This is a weekly column from freelancer Rowan Kaiser, which focuses on "Western" role-playing games: their stories, their histories, their mechanics, their insanity, and their inanity.

For The Love Of Leveling
I gained one thousand seven hundred and twenty-one levels in the last year. Around the end of 2011, fellow game writer and RPG fan Phil Kollar asked his Twitter followers how many levels they thought they'd gained over the course of the year. The idea of calculating my progress seemed fascinating and throughout 2012 I decided to keep track of my earned levels.

The levels were earned from a variety of different sources. Some levels came easily: I played two BioWare games, for example, both games have a large casts of characters and 30 or 40 levels to gain. Allies in those games gain levels alongside the protagonist, so if those characters ever made it into my rotation, I counted each level. Some levels were more difficult to earn: the post-30 levels in the immediate aftermath of Star Wars: The Old Republic's launch, when repetition, lack of motivation, and some nasty bugs slowed my progress and eventually drove me away. Some games featured both: In The Elder Scrolls V: Skyrim my pyromaniac mage torched her way through 15 levels easily, but upgrading to fireballs in the game's odd skill system brought her leveling to a screeching halt.

Levels are odd things to consider. They're holdovers from the genres paper-and-pencil roots, where the lack of a computer processor meant that it was significantly easier to have one specific marker of character progress than, say, a series of slow-gaining semi-random skills and stats. The advent of video game RPGs made the latter possible, but only a few RPGs have totally eschewed levels: Final Fantasy II improved every statistic including health with practice, leading to the ridiculous point of having your characters attack one another in combat in order to improve their HP. Betrayal At Krondor may be the best single-playing, no-levels RPG, although even it cheated a bit and improved your characters' hit points at certain plot points. Krondor's success with the model convinced a younger me that this was the best way forward for RPGs. I was apparently the only one.

Leveling up is even more important of a process now than before. Within the role-playing genre, levels are attached a set of choices, some of which can define your character for the rest of the game, like Dragon Age 2's options to make your protagonist a support character for the entire party versus an individual damage-dealer. Some games experimented with the form, like Diablo 3 allowing your change your skills at any point, but for most, the leveling process is fairly similar: maybe directly add some points to stats or skills, then choose your most important perks.

But the concept is extending well beyond RPGs. The game that gave me the most levels over the course the year was XCOM: Enemy Unknown, a game that certainly straddled the line between RPG and strategy. I like to play on higher difficulties, and take a lot of casualties, so I'd have 30-40 soldiers who all gained three-to-five levels on my memorial wall. While theoretically the leveling process was simple-you just chose between two perks the same way for each class – part of what made XCOM so great is that they were almost always interesting, legitimate choices for building different squaddie types. This made leveling in XCOM a more memorable part of the game than even most traditional RPGs.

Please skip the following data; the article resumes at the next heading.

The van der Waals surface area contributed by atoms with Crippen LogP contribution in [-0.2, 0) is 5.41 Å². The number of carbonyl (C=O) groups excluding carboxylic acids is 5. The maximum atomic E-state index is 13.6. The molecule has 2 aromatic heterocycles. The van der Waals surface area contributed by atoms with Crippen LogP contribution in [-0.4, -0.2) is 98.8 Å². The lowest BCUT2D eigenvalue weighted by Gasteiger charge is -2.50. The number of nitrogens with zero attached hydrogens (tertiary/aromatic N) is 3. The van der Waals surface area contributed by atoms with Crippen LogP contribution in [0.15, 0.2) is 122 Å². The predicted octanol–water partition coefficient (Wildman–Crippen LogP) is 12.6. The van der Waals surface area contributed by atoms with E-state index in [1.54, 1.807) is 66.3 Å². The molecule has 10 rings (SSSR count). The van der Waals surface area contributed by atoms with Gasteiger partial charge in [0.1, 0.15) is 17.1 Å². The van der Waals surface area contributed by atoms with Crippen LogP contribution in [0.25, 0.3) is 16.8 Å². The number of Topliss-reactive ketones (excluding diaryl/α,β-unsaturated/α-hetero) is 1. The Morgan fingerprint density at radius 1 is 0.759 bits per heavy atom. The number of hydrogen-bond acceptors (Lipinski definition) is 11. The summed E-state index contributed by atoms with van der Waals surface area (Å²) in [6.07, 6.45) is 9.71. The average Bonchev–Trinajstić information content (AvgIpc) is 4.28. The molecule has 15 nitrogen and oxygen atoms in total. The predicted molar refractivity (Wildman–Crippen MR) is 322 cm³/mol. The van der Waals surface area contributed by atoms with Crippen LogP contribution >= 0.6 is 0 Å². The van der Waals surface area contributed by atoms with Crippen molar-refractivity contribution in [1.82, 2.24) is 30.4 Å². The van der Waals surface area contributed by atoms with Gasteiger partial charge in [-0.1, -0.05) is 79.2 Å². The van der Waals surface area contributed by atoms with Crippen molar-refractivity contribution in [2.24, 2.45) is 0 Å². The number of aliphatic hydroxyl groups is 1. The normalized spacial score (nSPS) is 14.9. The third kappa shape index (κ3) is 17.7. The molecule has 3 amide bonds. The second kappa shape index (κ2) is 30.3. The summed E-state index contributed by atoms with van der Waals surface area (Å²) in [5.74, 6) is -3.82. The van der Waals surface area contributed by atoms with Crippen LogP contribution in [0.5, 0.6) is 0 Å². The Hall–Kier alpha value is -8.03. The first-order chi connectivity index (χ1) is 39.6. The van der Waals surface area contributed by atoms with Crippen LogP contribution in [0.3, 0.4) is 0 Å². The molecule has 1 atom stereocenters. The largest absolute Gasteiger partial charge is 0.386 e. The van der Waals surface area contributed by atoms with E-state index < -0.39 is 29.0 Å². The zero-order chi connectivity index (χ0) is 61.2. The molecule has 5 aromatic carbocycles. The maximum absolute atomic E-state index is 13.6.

They're spreading wider and wider, too. Far Cry 3 has a leveling-up system, with a bunch of various perks to pick up with each level. I'm not actually certain that it actually improves the game in any significant way, but its mere existence indicates the perceived usefulness of leveling in the game industry. Indeed, the entire "gamification" industry exists because a large number of people seem to believe that if you add a number going up to something repetitive, it'll make people happy.

I don't think leveling your way to happiness actually works outside of certain game contexts, but within certain games, there's something to the idea. One of the games that provided me with a few levels this year was the Baldur's Gate: Enhanced Edition a game built around the idea that levels should be meaningful. And it succeeds with that idea. The kobolds and wolves that might have given you and party problems at the start of the game are just slight bumps in the road by level three, but the process of getting to that point involves a wonderful mix of exploration, stubbornness, and tactics. When those levels come, eventually, they're not just an improvement in your player characters' abilities, they're a vindication of the time spent in the game.

Not every game goes so far with it (although Torchlight 2 comes close) but there's still some small thrill in the process. And certainly, those 1,721 levels had different amounts of thrill attached to them. Still, every single one added at least a little bit more power to the game they were part of. Technically, leveling up may be unrealistic and anachronistic, but it's also a great way to encourage the player to bond with his or her in-game characters.


Rowan Kaiser is a freelance writer currently living the Bay Area, who also writes for The A.V. Club, and has been published at Salon, Gamasutra, Kotaku, and more. He still occasionally finds Ultima VI Moongate maps and mantra notes when he visits his parents' house. Follow him on Twitter @rowankaiser.

This article was originally published on Joystiq.

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